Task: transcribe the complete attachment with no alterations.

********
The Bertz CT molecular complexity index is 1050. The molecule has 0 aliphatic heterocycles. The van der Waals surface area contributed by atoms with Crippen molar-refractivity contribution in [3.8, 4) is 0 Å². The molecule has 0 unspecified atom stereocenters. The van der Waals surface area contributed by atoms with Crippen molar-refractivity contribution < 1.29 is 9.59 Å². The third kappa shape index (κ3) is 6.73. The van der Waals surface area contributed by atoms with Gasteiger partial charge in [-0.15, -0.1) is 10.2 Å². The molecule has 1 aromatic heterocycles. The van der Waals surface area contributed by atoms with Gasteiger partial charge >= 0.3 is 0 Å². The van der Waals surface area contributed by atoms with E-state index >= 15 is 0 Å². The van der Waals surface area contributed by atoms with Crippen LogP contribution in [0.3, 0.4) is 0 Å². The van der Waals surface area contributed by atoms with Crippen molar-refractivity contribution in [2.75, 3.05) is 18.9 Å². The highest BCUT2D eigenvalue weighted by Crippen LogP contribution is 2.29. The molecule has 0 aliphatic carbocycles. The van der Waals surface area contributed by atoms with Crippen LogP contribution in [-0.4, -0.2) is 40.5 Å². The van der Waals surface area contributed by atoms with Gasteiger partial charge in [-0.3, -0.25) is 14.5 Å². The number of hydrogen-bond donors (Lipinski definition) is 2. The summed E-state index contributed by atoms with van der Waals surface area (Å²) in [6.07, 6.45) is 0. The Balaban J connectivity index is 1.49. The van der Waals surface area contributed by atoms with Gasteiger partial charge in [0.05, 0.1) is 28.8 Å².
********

The Bertz CT molecular complexity index is 1050. The molecule has 0 aliphatic heterocycles. The van der Waals surface area contributed by atoms with Crippen molar-refractivity contribution in [3.8, 4) is 0 Å². The molecule has 0 unspecified atom stereocenters. The van der Waals surface area contributed by atoms with Crippen molar-refractivity contribution < 1.29 is 9.59 Å². The third kappa shape index (κ3) is 6.73. The van der Waals surface area contributed by atoms with Gasteiger partial charge in [-0.15, -0.1) is 10.2 Å². The molecule has 1 aromatic heterocycles. The van der Waals surface area contributed by atoms with Gasteiger partial charge >= 0.3 is 0 Å². The van der Waals surface area contributed by atoms with E-state index >= 15 is 0 Å². The van der Waals surface area contributed by atoms with Crippen LogP contribution in [0.3, 0.4) is 0 Å². The van der Waals surface area contributed by atoms with Crippen molar-refractivity contribution in [2.75, 3.05) is 18.9 Å². The highest BCUT2D eigenvalue weighted by Crippen LogP contribution is 2.29. The molecule has 0 aliphatic carbocycles. The van der Waals surface area contributed by atoms with Crippen LogP contribution in [-0.4, -0.2) is 40.5 Å². The van der Waals surface area contributed by atoms with Gasteiger partial charge in [-0.3, -0.25) is 14.5 Å². The number of hydrogen-bond donors (Lipinski definition) is 2. The summed E-state index contributed by atoms with van der Waals surface area (Å²) in [6.07, 6.45) is 0. The Balaban J connectivity index is 1.49. The van der Waals surface area contributed by atoms with Gasteiger partial charge in [0.05, 0.1) is 28.8 Å².